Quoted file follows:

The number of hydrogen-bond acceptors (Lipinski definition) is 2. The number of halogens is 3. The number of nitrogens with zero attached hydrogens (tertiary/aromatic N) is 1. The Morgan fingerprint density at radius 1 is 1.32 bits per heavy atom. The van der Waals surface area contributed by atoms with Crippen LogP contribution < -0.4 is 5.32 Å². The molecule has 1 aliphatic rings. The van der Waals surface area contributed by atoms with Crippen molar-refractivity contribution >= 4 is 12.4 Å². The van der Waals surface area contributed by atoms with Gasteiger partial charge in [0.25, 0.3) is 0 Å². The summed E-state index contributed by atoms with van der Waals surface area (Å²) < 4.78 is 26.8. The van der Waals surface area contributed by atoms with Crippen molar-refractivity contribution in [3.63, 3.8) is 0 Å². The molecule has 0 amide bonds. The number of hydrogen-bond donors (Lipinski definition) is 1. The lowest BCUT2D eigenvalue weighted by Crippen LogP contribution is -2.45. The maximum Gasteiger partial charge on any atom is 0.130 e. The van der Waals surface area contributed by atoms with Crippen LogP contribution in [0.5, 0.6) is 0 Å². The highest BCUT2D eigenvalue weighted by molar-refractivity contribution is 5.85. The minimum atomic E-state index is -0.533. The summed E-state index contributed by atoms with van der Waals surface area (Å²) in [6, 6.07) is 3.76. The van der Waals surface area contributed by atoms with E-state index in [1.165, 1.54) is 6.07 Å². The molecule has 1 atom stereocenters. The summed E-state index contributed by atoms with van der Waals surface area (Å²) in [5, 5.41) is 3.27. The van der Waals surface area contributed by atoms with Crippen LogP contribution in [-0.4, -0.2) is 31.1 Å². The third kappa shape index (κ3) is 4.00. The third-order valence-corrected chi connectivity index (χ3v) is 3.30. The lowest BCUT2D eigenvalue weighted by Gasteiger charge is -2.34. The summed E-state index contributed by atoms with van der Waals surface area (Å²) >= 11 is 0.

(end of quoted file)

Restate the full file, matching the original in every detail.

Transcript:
The number of hydrogen-bond acceptors (Lipinski definition) is 2. The number of halogens is 3. The number of nitrogens with zero attached hydrogens (tertiary/aromatic N) is 1. The Morgan fingerprint density at radius 1 is 1.32 bits per heavy atom. The van der Waals surface area contributed by atoms with Crippen LogP contribution < -0.4 is 5.32 Å². The molecule has 1 aliphatic rings. The van der Waals surface area contributed by atoms with Crippen molar-refractivity contribution >= 4 is 12.4 Å². The van der Waals surface area contributed by atoms with Gasteiger partial charge in [0.25, 0.3) is 0 Å². The summed E-state index contributed by atoms with van der Waals surface area (Å²) < 4.78 is 26.8. The van der Waals surface area contributed by atoms with Crippen molar-refractivity contribution in [3.63, 3.8) is 0 Å². The molecule has 0 amide bonds. The number of hydrogen-bond donors (Lipinski definition) is 1. The lowest BCUT2D eigenvalue weighted by Crippen LogP contribution is -2.45. The maximum Gasteiger partial charge on any atom is 0.130 e. The van der Waals surface area contributed by atoms with Crippen LogP contribution in [0.5, 0.6) is 0 Å². The highest BCUT2D eigenvalue weighted by molar-refractivity contribution is 5.85. The minimum atomic E-state index is -0.533. The summed E-state index contributed by atoms with van der Waals surface area (Å²) in [6, 6.07) is 3.76. The van der Waals surface area contributed by atoms with E-state index in [1.165, 1.54) is 6.07 Å². The molecule has 1 atom stereocenters. The summed E-state index contributed by atoms with van der Waals surface area (Å²) in [5, 5.41) is 3.27. The van der Waals surface area contributed by atoms with Crippen LogP contribution in [-0.4, -0.2) is 31.1 Å². The third kappa shape index (κ3) is 4.00. The third-order valence-corrected chi connectivity index (χ3v) is 3.30. The lowest BCUT2D eigenvalue weighted by Gasteiger charge is -2.34. The summed E-state index contributed by atoms with van der Waals surface area (Å²) >= 11 is 0.